Cal State Fullerton will join a statewide effort led by San Francisco State University to expand college access for formerly incarcerated individuals.
CSUF is one of seven California State University campuses — including Bakersfield, Fresno, Pomona, Sacramento, San Bernardino and San Diego — that will establish programs modeled after SF State’s Project Rebound.
Established in 1967 by the late John Irwin, a formerly incarcerated individual who became a SF State sociology professor and internationally recognized advocate for prisoners’ rights, the program helps those who have spent time in jail or prison earn college degrees, drastically reducing the likelihood they will return to incarceration.
The expansion is funded through a $500,000 “Renewing Communities” grant from The Opportunity Institute.
“As an institution that embraces academic excellence and respects and supports diverse scholars and students from all backgrounds, California State University, Fullerton looks forward to welcoming students who are seeking a second chance through higher education,” said Mildred García, president of Cal State Fullerton. “I am proud to partner with San Francisco State and our other CSU sister campuses in supporting this historically underserved population, and confident Project Rebound adds to our legacy of purveying equitable access to higher education for all those who seek it.”
Supported by several University departments, Project Rebound offers special admissions for men and women who may not normally qualify for acceptance. Cal State Fullerton’s three-year pilot program will include a staff of formerly incarcerated individuals who have achieved academic success; and offer financial support for Project Rebound students in the form of textbook stipends, transportation and meal vouchers; and offer financial aid, academic advising, and assistance with housing, employment and legal aid.
CSUF plans to enroll its first Project Rebound students in spring 2017. However, prospective students can contact the program office in Room 230 of the Humanities-Social Sciences Building as early as July and begin the application process in August, said Brady Heiner, assistant professor of philosophy, who is overseeing the program’s launch on campus.
The search for CSUF’s program coordinator begins this summer, with the hope of finding formerly incarcerated candidates. The coordinator will start in the fall, Heiner said.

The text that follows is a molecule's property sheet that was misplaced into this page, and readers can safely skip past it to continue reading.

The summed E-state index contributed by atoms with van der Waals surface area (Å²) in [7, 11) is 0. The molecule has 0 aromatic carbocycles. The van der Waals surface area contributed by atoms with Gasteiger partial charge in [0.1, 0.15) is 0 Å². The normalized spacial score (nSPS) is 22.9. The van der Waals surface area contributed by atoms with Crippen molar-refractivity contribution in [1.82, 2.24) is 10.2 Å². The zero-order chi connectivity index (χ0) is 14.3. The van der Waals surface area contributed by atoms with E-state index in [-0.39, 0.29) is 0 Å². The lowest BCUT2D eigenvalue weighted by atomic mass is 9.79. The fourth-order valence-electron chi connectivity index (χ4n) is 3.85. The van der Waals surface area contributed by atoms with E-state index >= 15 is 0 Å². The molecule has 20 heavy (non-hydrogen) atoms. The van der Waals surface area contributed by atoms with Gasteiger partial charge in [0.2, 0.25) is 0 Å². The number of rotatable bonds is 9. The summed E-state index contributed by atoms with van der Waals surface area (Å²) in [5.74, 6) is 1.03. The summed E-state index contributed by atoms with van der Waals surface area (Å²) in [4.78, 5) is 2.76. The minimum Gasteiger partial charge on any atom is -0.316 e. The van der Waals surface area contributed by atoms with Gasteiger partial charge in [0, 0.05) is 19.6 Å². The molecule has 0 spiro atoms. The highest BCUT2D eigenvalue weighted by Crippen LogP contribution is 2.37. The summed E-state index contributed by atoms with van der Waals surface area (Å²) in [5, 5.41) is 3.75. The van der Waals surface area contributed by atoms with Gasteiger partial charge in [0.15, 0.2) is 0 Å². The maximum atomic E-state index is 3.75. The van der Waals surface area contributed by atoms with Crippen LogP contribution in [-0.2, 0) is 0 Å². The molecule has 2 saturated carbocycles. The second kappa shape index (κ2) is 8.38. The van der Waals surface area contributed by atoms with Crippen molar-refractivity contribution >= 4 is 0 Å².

“Many currently and formerly incarcerated Californians have the interest, aptitude, and ambition for university education, but have in recent history had no access or support to actualize that ambition,” he said. “CSU Project Rebound aims to create that access and support to make higher education a reality for these individuals. And by supporting such students, Rebound will play a part in building stronger, safer communities.”
The data bears out the dramatic impact a college education can have on the formerly incarcerated. California has historically suffered from one of the highest recidivism rates in the nation, with up to two-thirds of those released from prison returning within a few years. But for those who participate in college programs, the odds of doing so are reduced by 51 percent, according to a RAND study on correction education. In 2010, the most recent year for which data is available, the number of Project Rebound students who returned to prison was just 3 percent.
At SF State, more than 90 percent of Project Rebound students eventually graduate, and at a faster rate than the overall student population, according to Jason Bell, the program’s director. Bell spent nine years in prison and earned his bachelor’s and master’s degrees at SF State through the program.
“When a person leaves prison, they’re often told, ‘Just go out there and do the right thing,’ ” Bell said. “But how do you accomplish that if you don’t have places to help you do what’s considered the ‘right thing?’ Education is definitely one of those places, and Project Rebound has been a pioneer in making sure those leaving the criminal justice system have access.”
According to Project Rebound Data Specialist and program alum Airto Morales, expanding that access is critical because many of those just released from prison cannot travel outside a specified area – and therefore cannot come to San Francisco to study – without violating their parole. Morales himself spent 10 years in prison before earning both his bachelor’s and master’s degrees from SF State with the help of Project Rebound.
“When you come to a university, which is a huge place, after living on a prison yard for so many years, to be able to walk into an office and know that there is someone who understands what you’re going through helps a lot,” Morales said.
Bell will spend the next year getting Project Rebound programs at each of the other CSU campuses off the ground, establishing program leaders at each site and setting up a pipeline of students to be enrolled the following year.
“I’m really excited, and I just want to get to work,” Bell said. “I want to prove to people how important this is, to the state and to the nation.”
The Renewing Communities initiative is also funding six other pilot programs. The initiative is supported by nine state and national foundations, including The California Endowment, The California Wellness Foundation, Roy & Patricia Disney Family Foundation, ECMC Foundation, the Ford Foundation, the Heising-Simons Foundation, The William and Flora Hewlett Foundation, The Andrew W. Mellon Foundation and the Rosenberg Foundation.